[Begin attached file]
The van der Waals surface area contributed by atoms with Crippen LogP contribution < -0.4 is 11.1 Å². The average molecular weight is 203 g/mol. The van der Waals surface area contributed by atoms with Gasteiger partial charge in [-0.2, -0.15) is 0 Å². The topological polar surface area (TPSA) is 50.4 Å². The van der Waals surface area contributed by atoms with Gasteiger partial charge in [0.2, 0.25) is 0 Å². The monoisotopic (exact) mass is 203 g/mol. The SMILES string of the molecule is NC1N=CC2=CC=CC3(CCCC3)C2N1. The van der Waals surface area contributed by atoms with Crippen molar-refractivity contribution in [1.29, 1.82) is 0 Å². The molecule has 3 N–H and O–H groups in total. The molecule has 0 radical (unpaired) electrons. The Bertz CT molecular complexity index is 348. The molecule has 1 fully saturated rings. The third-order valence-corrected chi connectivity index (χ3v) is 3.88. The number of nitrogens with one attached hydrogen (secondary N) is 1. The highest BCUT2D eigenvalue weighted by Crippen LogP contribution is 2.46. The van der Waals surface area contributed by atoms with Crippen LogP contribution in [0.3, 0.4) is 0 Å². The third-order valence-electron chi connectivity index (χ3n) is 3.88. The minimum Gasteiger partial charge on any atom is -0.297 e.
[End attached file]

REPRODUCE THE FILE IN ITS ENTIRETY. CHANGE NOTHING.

The van der Waals surface area contributed by atoms with Crippen LogP contribution < -0.4 is 11.1 Å². The average molecular weight is 203 g/mol. The van der Waals surface area contributed by atoms with Gasteiger partial charge in [-0.2, -0.15) is 0 Å². The topological polar surface area (TPSA) is 50.4 Å². The van der Waals surface area contributed by atoms with Gasteiger partial charge in [0.2, 0.25) is 0 Å². The monoisotopic (exact) mass is 203 g/mol. The SMILES string of the molecule is NC1N=CC2=CC=CC3(CCCC3)C2N1. The van der Waals surface area contributed by atoms with Crippen molar-refractivity contribution in [1.29, 1.82) is 0 Å². The molecule has 3 N–H and O–H groups in total. The molecule has 0 radical (unpaired) electrons. The Bertz CT molecular complexity index is 348. The molecule has 1 fully saturated rings. The third-order valence-corrected chi connectivity index (χ3v) is 3.88. The number of nitrogens with one attached hydrogen (secondary N) is 1. The highest BCUT2D eigenvalue weighted by Crippen LogP contribution is 2.46. The van der Waals surface area contributed by atoms with Crippen LogP contribution in [0.3, 0.4) is 0 Å². The third-order valence-electron chi connectivity index (χ3n) is 3.88. The minimum Gasteiger partial charge on any atom is -0.297 e.